Transcript: Main Street Ontario: Thunder Bay | Jun 14, 2019

The TVO logo appears on a black screen.

(music plays)

Old pictures of different parts of a city overlap on a map.

A male voice says ALL THE ACTION WAS DOWNTOWN.

A female voice says THE DOWNTOWN WAS SO ALIVE,
THERE WERE SO MANY PEOPLE.

Another male voice says EVERYBODY ON THE MAIN STREET
KNEW ONE ANOTHER.

Another female voice says I REMEMBER THE MERCHANTS
HOSING DOWN THEIR SIDEWALKS,
CRANKING UP THEIR AWNINGS.

A third male voice says IT WAS BUSTLING.
THE STREET HAD LIFE TO IT.

The name of the show appears on a road sign. It reads "Main Street Ontario. Thunder Bay."

An animated map appears.

In off, Les Paras says YOU KNOW
HOW THUNDER BAY GOT ITS NAME...
YOU DON'T KNOW?
THERE WAS FORT WILLIAM,
AND THERE WAS PORT ARTHUR.

Lois Olesky, a woman in her fifties with glasses says THEY WERE REALLY SEPARATE.
IF YOU LIVED IN FORT WILLIAM,
YOU WORKED IN FORT WILLIAM.
IF YOU LIVED IN PORT ARTHUR,
YOU WORKED IN PORT ARTHUR.

Photo cut outs pop up as each person speaks.

Charmaine Flank, a woman in her late forties with black hair says I DON'T REMEMBER EVER TENSIONS,
BUT THERE WAS
DEFINITELY THE LINE.

In off, David Belrose says IT WAS 1970 THAT PORT ARTHUR
AND FORT WILLIAM WERE FORCIBLY
MARRIED BY THE PROVINCE.

Les says OBVIOUSLY,
THEY'RE NOT JUST GOING TO SAY,
OKAY, WE'RE ALL
FORT WILLIAM NOW
OR WE'RE ALL PORT ARTHUR.
THAT WOULD NEVER WORK.
YOU HAVE TO COME UP
WITH A NEW NAME.

In off, Kim Nadin says AND I CAN REMEMBER
WE HAD A BIG REFERENDUM.

In off, Saul Laskin says I SAW
AT LEAST 40 DIFFERENT NAMES.
THERE WAS MCUEVILLE.
FORT PORT,
PORT FORT, YOU NAME IT,
BUT, UM,
OUT OF THE MANY NAMES,
THEY CHOSE THREE
THAT HAD THE HIGHEST VOTE.

A clip shows fragments of a document.

Kim says LAKEHEAD,
THE LAKEHEAD, AND THUNDER BAY.

Les says SO TWO OF THEM, YOU KNOW,
LAKEHEAD AND THE LAKEHEAD
TOGETHER WOULD EASILY
HAVE WIPED OUT THE OTHER,
BUT THEY SPLIT THE VOTE,
AND THUNDER BAY CAME THROUGH
AND THE CITY FATHERS
GOT THEIR WAY.

Patricia Bain, a woman in her mid-fifties with short blond hair says I THINK
TO THIS DAY THERE ARE STILL
FOLKS WHO LIVE FORT WILLIAM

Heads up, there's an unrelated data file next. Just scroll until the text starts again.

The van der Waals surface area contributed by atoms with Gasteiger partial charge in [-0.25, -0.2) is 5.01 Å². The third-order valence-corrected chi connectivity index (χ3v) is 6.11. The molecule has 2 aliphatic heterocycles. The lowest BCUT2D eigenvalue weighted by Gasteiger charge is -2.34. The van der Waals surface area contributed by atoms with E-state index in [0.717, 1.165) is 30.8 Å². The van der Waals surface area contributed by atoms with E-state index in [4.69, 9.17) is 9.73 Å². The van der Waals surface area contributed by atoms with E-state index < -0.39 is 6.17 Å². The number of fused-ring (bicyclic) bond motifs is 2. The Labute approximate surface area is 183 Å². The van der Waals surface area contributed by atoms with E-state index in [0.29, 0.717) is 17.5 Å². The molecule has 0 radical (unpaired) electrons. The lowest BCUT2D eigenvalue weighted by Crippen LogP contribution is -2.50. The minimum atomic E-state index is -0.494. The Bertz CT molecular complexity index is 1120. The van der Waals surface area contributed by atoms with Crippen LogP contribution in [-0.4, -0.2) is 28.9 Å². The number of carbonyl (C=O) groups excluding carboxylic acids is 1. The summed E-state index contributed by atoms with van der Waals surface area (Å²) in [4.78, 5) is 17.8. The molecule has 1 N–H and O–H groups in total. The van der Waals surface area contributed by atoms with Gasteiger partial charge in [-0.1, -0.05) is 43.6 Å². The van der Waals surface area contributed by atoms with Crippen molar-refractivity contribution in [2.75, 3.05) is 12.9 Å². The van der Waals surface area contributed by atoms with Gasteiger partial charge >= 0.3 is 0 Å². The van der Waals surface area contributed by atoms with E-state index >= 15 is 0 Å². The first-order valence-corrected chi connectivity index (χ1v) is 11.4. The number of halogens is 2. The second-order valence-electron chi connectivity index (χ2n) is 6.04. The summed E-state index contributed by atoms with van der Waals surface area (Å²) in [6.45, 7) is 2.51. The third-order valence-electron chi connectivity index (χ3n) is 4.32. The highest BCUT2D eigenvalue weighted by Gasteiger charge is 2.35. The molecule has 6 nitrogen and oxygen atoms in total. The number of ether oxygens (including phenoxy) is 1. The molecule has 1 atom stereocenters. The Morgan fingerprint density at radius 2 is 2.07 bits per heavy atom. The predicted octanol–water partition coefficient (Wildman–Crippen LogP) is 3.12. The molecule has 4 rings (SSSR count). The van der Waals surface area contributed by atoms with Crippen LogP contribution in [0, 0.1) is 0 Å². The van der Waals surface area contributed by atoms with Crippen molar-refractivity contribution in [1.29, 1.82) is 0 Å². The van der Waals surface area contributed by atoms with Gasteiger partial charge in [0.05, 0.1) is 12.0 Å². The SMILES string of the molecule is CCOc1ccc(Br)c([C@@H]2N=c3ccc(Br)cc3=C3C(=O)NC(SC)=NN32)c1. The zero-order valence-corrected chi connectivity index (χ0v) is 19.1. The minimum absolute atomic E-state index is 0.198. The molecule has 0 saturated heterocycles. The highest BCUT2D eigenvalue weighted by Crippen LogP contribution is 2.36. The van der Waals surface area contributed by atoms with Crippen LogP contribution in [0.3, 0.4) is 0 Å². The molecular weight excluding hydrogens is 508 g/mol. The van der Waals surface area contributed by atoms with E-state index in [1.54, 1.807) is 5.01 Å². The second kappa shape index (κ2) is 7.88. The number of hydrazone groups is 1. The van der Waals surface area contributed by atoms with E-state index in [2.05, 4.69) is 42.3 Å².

AND PORT ARTHUR IN THEIR MINDS.

An animation shows the cut out faces of the people talking on figures recreating the stories mentioned.

In off, Jen Metcalfe says THE SLEEPING GIANT
IS A LANDFORM
ON LAKE SUPERIOR.
THERE'S SOMETHING
WE ALL HAVE IN COMMON.

In off, Jayal Chung says IT'S SOMETHING THAT WE CAN SEE
FROM ALMOST EVERYWHERE.

In off, Michel Dumont says TO US,
THE LAND FORMATION LOOKS
LIKE THIS GIANT WITH HIS ARMS
FOLDED OVER ACROSS HIS CHEST.

In off, Ma-Nee Chacaby says AND IF YOU
LOOK AT THE SLEEPING GIANT
FROM THE FORT WILLIAM SIDE,
YOU WILL KNOW SHE'S A FEMALE.
AND ON PORT ARTHUR SIDE,
SHE LOOKS LIKE A MALE.
BUT THEN IF YOU REALLY STOP
AND GAZE AT THAT SLEEPING GIANT,
SHE CAN BE BOTH,
SHE CAN BE A MAN,
SHE CAN BE A WOMAN.

Michel, a man in his late thirties with a beard says WE'RE IN
THE MIDDLE OF NOWHERE.
EIGHT HOURS
THAT WAY THERE'S NOTHING,
EIGHT HOURS
THAT WAY THERE'S NOTHING.
IN THE LATE '80S
AND EARLY '90S,
WE HAD A LARGER GAY COMMUNITY
BECAUSE OF THAT.

In off, Michael Sobota says THERE WAS
AN UNDERGROUND COMMUNITY.
THERE WERE NOT PUBLIC
IDENTIFIABLE WATERING HOLES,
E.G., BARS.

David says THE UKRAINIAN LABOUR TEMPLE.

Michel says IT WAS A STALWART
IN THE GAY COMMUNITY
FOR ALMOST A DECADE I GUESS.

Ma-Nee says THAT'S WHERE
WE HAD OUR GAY HAPPINESS.

Michel says THERE WAS KARL MARX
AND I THINK STALIN PAINTINGS
OF THEM ON THE WALLS.
SO THE MANAGER,
I PRESUMED HE WAS COMMUNIST.
THAT'S WHY THEY
HAD LESS OF A PROBLEM
WITH GAYS AND LESBIANS.
THERE WAS
A HUGE COMMUNITY FEEL.
THE TABLES WERE SET UP LIKE
YOU WOULD AT A WEDDING, I GUESS.

Michael, a bald man in his late fifties with a white beard says WE HAD A YOUNG MAN
IN THE COMMUNITY WHO WAS A CHEF,
AND THEY WOULD HOST
A THANKSGIVING DINNER,
TURKEY DINNER, WHOLE SPREAD.
ALMOST ALWAYS THOSE SOLD OUT
BECAUSE THERE WERE ALREADY
SOMETIMES SOME QUEER INDIVIDUALS
WHO DIDN'T HAVE
HOME TO BE PART OF.

Michel says BEFORE PRIDE,
THERE WAS A FELLOW
WHO HAD BEEN HURT, UM, HE HAD
BEEN BEATEN OUTSIDE OF A BAR.
THAT HORRIBLE
INCIDENT OF GAY BASHING
TURNED INTO THIS
POSITIVE, BEAUTIFUL EXPERIENCE.

David says HUNDREDS
AND HUNDREDS AND HUNDREDS
OF PEOPLE
GATHERED IN WAVERLY PARK.

Michel says TO SAY
THIS IS WRONG AND THAT,
UM, WE STRIVE FOR INCLUSIVITY.

Jen says AND IT WASN'T
THE GAY COMMUNITY
WHO STARTED IT,
IT WAS THE WHOLE COMMUNITY.
Michel says THAT WAS
THE START OF OUR PRIDE.

Ma-Nee says THEY HAD
A GAY MARCH THE NEXT YEAR.

Michael says THE FIRST PARADE
HAPPENED WITH GREAT ANXIETY.

Ma-Nee, a woman in her sixties with glasses says I WAS IN
THE FRONT LINE WITH THE FLAG.
IF SOMEBODY WAS GOING
TO GET KILLED, IT WOULD BE ME.
I WAS SCARED,
BUT, STILL YOU KNOW,
YOU WANTED TO DO SOMETHING.

Michael says EACH YEAR
IT HAS GOTTEN BIGGER.

In off, Ken Miller says THE PARADE IS AWESOME.

In off, Kodi Fortier says FULL OF SMILES,
FULL OF COLOUR, FULL OF GLITTER.

In off, Jayal says FAMILIES, AND KIDS,
AND JUST RAINBOWS,
LIKE, EVERYWHERE.

Ken says PRIDE MEAN LOVE, RIGHT?
AND PRIDE IS COURAGE,
AND PRIDE IS BEING ABLE
TO BE WHO YOU ARE
WITH THE PEOPLE THAT YOU LOVE.

David says I CAN STILL RECALL
THE FIRST PRIDE FLAG
BEING RAISED
AT CITY HALL IN 2011.
IT WAS AN INCREDIBLY
EMOTIONAL EVENT.

An animated postcard reads "Dear Thunder Pride, your strength and beauty inspire, there's so much about you to admire! Sincerely, Thunder Bay."

Music plays as the end credits roll.

Produced in association with TVO. Never stop learning.

With the participation of The Canada Film or Video Production Tax Credit.

A production of The Tale of a Town Canada. www.thetaleofatown.com.

Copyright 2019, The Tale of a Town Inc.

Watch: Main Street Ontario: Thunder Bay